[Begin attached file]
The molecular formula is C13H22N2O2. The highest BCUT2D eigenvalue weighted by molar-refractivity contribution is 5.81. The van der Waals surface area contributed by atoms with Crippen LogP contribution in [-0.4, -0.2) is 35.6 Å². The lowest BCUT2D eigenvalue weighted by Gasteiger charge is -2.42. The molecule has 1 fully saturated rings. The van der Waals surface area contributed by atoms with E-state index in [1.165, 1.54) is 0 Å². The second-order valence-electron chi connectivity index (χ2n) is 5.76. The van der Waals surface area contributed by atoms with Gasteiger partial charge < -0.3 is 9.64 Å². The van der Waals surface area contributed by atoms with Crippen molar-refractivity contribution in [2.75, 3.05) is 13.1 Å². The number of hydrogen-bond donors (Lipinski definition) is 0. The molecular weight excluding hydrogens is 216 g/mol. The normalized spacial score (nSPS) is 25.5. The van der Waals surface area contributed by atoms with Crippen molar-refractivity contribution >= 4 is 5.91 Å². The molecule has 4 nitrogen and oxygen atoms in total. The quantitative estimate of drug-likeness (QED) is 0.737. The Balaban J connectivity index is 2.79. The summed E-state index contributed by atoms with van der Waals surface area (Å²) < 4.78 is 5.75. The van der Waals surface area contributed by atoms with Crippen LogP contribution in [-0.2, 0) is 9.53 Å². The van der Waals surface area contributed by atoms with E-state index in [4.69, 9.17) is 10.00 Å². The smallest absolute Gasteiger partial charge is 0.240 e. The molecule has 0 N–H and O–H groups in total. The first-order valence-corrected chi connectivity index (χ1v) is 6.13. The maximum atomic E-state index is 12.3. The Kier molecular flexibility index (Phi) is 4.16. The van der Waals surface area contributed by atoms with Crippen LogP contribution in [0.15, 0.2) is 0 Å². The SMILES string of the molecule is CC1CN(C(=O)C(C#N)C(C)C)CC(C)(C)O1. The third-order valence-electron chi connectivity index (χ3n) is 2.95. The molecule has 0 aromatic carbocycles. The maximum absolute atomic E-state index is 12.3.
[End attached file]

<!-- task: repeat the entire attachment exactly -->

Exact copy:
The molecular formula is C13H22N2O2. The highest BCUT2D eigenvalue weighted by molar-refractivity contribution is 5.81. The van der Waals surface area contributed by atoms with Crippen LogP contribution in [-0.4, -0.2) is 35.6 Å². The lowest BCUT2D eigenvalue weighted by Gasteiger charge is -2.42. The molecule has 1 fully saturated rings. The van der Waals surface area contributed by atoms with E-state index in [1.165, 1.54) is 0 Å². The second-order valence-electron chi connectivity index (χ2n) is 5.76. The van der Waals surface area contributed by atoms with Gasteiger partial charge < -0.3 is 9.64 Å². The van der Waals surface area contributed by atoms with Crippen molar-refractivity contribution in [2.75, 3.05) is 13.1 Å². The number of hydrogen-bond donors (Lipinski definition) is 0. The molecular weight excluding hydrogens is 216 g/mol. The normalized spacial score (nSPS) is 25.5. The van der Waals surface area contributed by atoms with Crippen molar-refractivity contribution >= 4 is 5.91 Å². The molecule has 4 nitrogen and oxygen atoms in total. The quantitative estimate of drug-likeness (QED) is 0.737. The Balaban J connectivity index is 2.79. The summed E-state index contributed by atoms with van der Waals surface area (Å²) < 4.78 is 5.75. The van der Waals surface area contributed by atoms with Crippen LogP contribution in [-0.2, 0) is 9.53 Å². The van der Waals surface area contributed by atoms with E-state index in [4.69, 9.17) is 10.00 Å². The smallest absolute Gasteiger partial charge is 0.240 e. The molecule has 0 N–H and O–H groups in total. The first-order valence-corrected chi connectivity index (χ1v) is 6.13. The maximum atomic E-state index is 12.3. The Kier molecular flexibility index (Phi) is 4.16. The van der Waals surface area contributed by atoms with Crippen LogP contribution in [0.15, 0.2) is 0 Å². The SMILES string of the molecule is CC1CN(C(=O)C(C#N)C(C)C)CC(C)(C)O1. The third-order valence-electron chi connectivity index (χ3n) is 2.95. The molecule has 0 aromatic carbocycles. The maximum absolute atomic E-state index is 12.3.